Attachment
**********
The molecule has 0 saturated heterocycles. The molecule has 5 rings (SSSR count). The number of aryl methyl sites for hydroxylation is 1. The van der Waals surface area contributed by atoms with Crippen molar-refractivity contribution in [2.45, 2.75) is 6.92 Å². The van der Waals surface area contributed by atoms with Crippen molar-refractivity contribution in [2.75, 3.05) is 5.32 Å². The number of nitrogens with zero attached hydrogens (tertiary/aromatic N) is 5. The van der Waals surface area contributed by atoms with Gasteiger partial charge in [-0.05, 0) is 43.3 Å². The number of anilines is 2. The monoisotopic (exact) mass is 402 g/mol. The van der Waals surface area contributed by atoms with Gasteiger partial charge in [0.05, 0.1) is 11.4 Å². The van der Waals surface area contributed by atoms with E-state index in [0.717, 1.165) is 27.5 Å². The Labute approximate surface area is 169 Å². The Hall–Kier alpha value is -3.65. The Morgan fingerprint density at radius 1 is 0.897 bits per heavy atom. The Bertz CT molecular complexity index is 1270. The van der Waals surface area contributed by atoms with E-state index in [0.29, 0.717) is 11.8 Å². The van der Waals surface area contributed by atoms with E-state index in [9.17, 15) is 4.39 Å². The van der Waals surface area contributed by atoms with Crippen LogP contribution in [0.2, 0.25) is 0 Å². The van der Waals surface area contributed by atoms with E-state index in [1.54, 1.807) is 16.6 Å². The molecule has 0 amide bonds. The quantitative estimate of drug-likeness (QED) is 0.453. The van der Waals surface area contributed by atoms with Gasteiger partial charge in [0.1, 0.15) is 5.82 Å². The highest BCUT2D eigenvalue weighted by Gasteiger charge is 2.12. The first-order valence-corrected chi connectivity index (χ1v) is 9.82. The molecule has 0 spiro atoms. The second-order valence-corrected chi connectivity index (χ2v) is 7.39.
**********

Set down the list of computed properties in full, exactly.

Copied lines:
The molecule has 0 saturated heterocycles. The molecule has 5 rings (SSSR count). The number of aryl methyl sites for hydroxylation is 1. The van der Waals surface area contributed by atoms with Crippen molar-refractivity contribution in [2.45, 2.75) is 6.92 Å². The van der Waals surface area contributed by atoms with Crippen molar-refractivity contribution in [2.75, 3.05) is 5.32 Å². The number of nitrogens with zero attached hydrogens (tertiary/aromatic N) is 5. The van der Waals surface area contributed by atoms with Gasteiger partial charge in [-0.05, 0) is 43.3 Å². The number of anilines is 2. The monoisotopic (exact) mass is 402 g/mol. The van der Waals surface area contributed by atoms with Gasteiger partial charge in [0.05, 0.1) is 11.4 Å². The van der Waals surface area contributed by atoms with E-state index in [0.717, 1.165) is 27.5 Å². The Labute approximate surface area is 169 Å². The Hall–Kier alpha value is -3.65. The Morgan fingerprint density at radius 1 is 0.897 bits per heavy atom. The Bertz CT molecular complexity index is 1270. The van der Waals surface area contributed by atoms with E-state index in [0.29, 0.717) is 11.8 Å². The van der Waals surface area contributed by atoms with E-state index in [9.17, 15) is 4.39 Å². The van der Waals surface area contributed by atoms with Crippen LogP contribution in [0.2, 0.25) is 0 Å². The van der Waals surface area contributed by atoms with E-state index in [1.54, 1.807) is 16.6 Å². The molecule has 0 amide bonds. The quantitative estimate of drug-likeness (QED) is 0.453. The van der Waals surface area contributed by atoms with Gasteiger partial charge in [0.1, 0.15) is 5.82 Å². The highest BCUT2D eigenvalue weighted by Gasteiger charge is 2.12. The first-order valence-corrected chi connectivity index (χ1v) is 9.82. The molecule has 0 spiro atoms. The second-order valence-corrected chi connectivity index (χ2v) is 7.39.